tw: bullying

Don't Call Yourself a Weeaboo

A Guide on the Word “Weeaboo”

Hello, you may be wondering why I have the text “If you’re not East Asian and call youself a weeaboo, don’t follow me” in my side bar. Here are a few quick disclaimers:

  • I am well aware that many people do it, especially in anime-related and related fandoms. 
  • If you have ever called yourself a weeaboo at some point in time that does not mean that you can never follow me or that I will never follow you. I follow people now who do it or have done it in the past, which is part of why this page exists.
  • I am Chinese, not Japanese. I cannot specifically speak about the pain that this causes me from a Japanese standpoint, but because many East Asian experiences with racism overlap, I am still affected by this.

Origins of the Word

The word weeaboo comes from a webcomic. It is literally a nonsense word. The word became popularized when people on 4chan were getting upset about being called “wapanese” (wannabe Japanese). The mods put in an auto-censor so the “weeaboo” would appear rather than “wapanese.”

Why Do People Call Themselves Weeaboos?

I have several explanations/theories.

  • People use this to refer to their past selves when they come to realize that what they were doing was racist and harmful. This usage is okay as long as you realize that you may mess up in the future and are willing to correct that too!
  • East Asian people use this word to joke about their experiences and joke about weeaboos. This is an okay usage as long as they are doing this for catharsis! If there are other issues about East Asian people doing this, it’s an inter-community discussion.
  • People do not understand the origins of this word and mistakenly believe it means that they are into anime/manga rather than being connected to a fetishist viewpoint of Japan.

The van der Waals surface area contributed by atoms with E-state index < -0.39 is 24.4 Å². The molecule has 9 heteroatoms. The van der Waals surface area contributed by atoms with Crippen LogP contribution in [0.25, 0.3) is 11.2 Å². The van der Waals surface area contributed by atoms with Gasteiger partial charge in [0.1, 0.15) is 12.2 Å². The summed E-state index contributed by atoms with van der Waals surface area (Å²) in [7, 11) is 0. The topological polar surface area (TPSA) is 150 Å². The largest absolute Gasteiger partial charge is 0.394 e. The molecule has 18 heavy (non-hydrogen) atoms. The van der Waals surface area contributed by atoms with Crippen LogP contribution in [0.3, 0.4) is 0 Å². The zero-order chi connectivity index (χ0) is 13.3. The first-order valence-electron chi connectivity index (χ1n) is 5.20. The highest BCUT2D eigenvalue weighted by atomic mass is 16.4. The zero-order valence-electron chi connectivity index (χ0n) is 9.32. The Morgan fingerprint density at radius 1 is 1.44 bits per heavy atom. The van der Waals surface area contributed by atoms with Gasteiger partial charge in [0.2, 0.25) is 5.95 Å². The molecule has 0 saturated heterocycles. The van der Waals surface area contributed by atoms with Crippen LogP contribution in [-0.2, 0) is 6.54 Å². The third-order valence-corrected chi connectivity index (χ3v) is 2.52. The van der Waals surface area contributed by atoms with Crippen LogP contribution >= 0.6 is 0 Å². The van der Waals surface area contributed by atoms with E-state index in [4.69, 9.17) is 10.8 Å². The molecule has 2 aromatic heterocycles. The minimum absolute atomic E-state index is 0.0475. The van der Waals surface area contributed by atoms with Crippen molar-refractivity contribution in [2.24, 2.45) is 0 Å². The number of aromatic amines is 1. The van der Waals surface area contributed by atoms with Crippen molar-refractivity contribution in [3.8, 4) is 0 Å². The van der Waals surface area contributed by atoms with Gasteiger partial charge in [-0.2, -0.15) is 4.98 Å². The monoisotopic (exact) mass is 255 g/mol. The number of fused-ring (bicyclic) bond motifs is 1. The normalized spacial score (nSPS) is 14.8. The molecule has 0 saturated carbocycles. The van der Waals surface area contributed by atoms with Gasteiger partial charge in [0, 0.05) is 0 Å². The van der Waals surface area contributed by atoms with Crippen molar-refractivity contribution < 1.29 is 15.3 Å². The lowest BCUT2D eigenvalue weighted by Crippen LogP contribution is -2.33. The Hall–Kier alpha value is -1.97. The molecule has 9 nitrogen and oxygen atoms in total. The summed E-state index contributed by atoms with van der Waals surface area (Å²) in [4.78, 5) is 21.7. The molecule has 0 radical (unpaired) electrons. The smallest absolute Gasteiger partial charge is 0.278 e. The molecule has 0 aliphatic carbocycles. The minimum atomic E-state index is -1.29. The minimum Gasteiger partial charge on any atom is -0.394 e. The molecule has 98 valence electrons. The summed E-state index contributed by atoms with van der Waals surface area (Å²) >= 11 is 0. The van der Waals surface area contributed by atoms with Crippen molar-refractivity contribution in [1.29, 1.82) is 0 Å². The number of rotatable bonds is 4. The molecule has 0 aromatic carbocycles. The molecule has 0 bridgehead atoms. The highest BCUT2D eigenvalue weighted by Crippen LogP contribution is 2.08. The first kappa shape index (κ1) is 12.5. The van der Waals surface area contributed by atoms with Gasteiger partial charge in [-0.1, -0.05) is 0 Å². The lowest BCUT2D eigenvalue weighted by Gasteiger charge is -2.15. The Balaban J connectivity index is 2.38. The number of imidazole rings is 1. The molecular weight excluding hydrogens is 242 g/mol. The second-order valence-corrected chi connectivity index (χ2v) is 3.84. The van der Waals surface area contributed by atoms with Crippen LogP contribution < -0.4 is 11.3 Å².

• People do not understand that anti-racists use this word to call out fetishists.

What is a Weeaboo?

A weeaboo is somebody who fetishizes Japanese culture, but it may not be limited to that. A weeaboo also may conflate multiple groups of Asian people, randomly start speaking Japanese at anyone that might look Japanese, put down non-Japanese Asian people for being the “wrong type of Asian,” and even promote imperialism because of their inaccurate viewpoint of Japan!

Why Non-East Asian People Should Not Call Themselves Weeaboos

  • Weeaboo is a term that Japanese people and other East Asians use to describe those who do them harm due to fetishized viewpoints.
  • It is a term that people use in solidarity with Japanese/East Asian people to recognize this specific harmful behavior. When you are against fetishization/racism/oppression, and you claim to be this word, you are stripping it of the meaning that we assign to classify people who are harmful to us.
  • To be clear, you are not specifically appropriating Japanese by doing this, but you are undermining East Asian people who try to steer clear of harm. I have experienced a lot of cognitive dissonance about what I will encounter since creating this blog.